The best part of the chaotic debate in Washington about the payroll tax is that this wicked institution is finally getting the public attention it deserves. In most debates about taxation, the payroll tax has hardly ever been mentioned, even though it accounts for more than one-third of federal revenue, and even though two-thirds of citizens pay more in payroll than in income taxes.
The current debate about extending the slight payroll tax cut has broken a public silence on this topic, and it provides an opportunity for open discussion of what is really going on here.
The reason for the silence is peculiar. One party rather likes the idea that the workplace would bear an ever-greater burden for the building of the cradle-to-grave welfare state. The other party is not much interested in it because it is already a “flat tax,” and thereby conforms to the supply-side strictures about the difference between good and bad forms of taxation.
Neither party has a clue about what to do about the programs that the tax funds, so they have both mostly tried to ignore its damaging effects.
Think back to the 1980s, when the Republicans were absolutely dead set against increasing taxes. Candidates who were rhetorically open to higher taxes lost elections. And Republicans were given political credit for reducing taxes in an effort to spur economic growth.
But look at the facts. In 1980, the total payroll tax to fund Social Security was 10.16%. By 1990, the total was 12.4%, which is where it has remained to this day. Somewhere in these years, we saw a gigantic tax increase. The reason was something called the Greenspan Commission that took on the task of “saving” Social Security. In 1983, and with little public fanfare, the system was saved by fleecing you.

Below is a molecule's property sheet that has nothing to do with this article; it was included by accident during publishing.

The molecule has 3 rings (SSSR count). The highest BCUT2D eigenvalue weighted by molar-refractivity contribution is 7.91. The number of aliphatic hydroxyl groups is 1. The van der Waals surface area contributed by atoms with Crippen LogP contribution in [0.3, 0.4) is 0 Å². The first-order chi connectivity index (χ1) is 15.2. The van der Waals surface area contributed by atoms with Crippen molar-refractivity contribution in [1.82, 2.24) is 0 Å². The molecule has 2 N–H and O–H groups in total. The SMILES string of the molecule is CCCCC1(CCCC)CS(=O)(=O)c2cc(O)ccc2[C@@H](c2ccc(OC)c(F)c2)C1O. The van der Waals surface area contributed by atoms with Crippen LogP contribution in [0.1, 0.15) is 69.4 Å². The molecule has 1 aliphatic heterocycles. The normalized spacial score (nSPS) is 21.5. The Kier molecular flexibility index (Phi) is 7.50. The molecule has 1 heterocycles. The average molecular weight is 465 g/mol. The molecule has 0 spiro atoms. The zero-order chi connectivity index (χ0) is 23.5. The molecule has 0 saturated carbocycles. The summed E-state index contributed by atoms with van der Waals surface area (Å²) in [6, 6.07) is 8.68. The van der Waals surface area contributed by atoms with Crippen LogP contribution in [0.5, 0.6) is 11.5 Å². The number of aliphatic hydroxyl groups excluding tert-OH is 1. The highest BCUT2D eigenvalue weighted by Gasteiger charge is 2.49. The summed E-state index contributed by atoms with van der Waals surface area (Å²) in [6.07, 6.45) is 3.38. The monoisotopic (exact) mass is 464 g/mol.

No one called it a tax increase, even though that’s what it was. Instead, it was sold as an increase in the employee-employer premium paid to the system. This kind of language, taken from the private sector, implies something that is emphatically untrue: that Social Security is some kind of insurance program and what you pay into it is really a contribution of the same form that you pay for car insurance.
The tax burden of just this program went from 2% of a maximum income cap of $3,000 in 1949 to 12.4% of $51,300 in 1990. In the years since 1990, the main form of payroll tax increase has affected the income cap and not the rate itself. Today, the income cap is doubled from the end of the Reagan years. It is now $106,800. Is that an inflation adjustment? No, the increase is well above that. In fact, if the cap were adjusted by inflation alone since 1949, it would only be $28,516 today.
This is an extremely sneaky way to raise taxes without saying that you are doing so. It is like the domestic worker who only steals one piece of silver flatware at a time, once per month. Then he increases that to once per week. Then he increases that to once per day. When caught, he protests that his stealing has not increased: He continued to take only one piece of flatware at a time.
This tax is not a premium for a program that most young people know is not going to provide them anything they can count on in their older years. On the contrary, the purpose of the payroll tax is precisely what we would expect: a coercive program to raise money for the government. In fact, payroll tax revenue as it stands today would have funded the entire federal budget as late as 1982.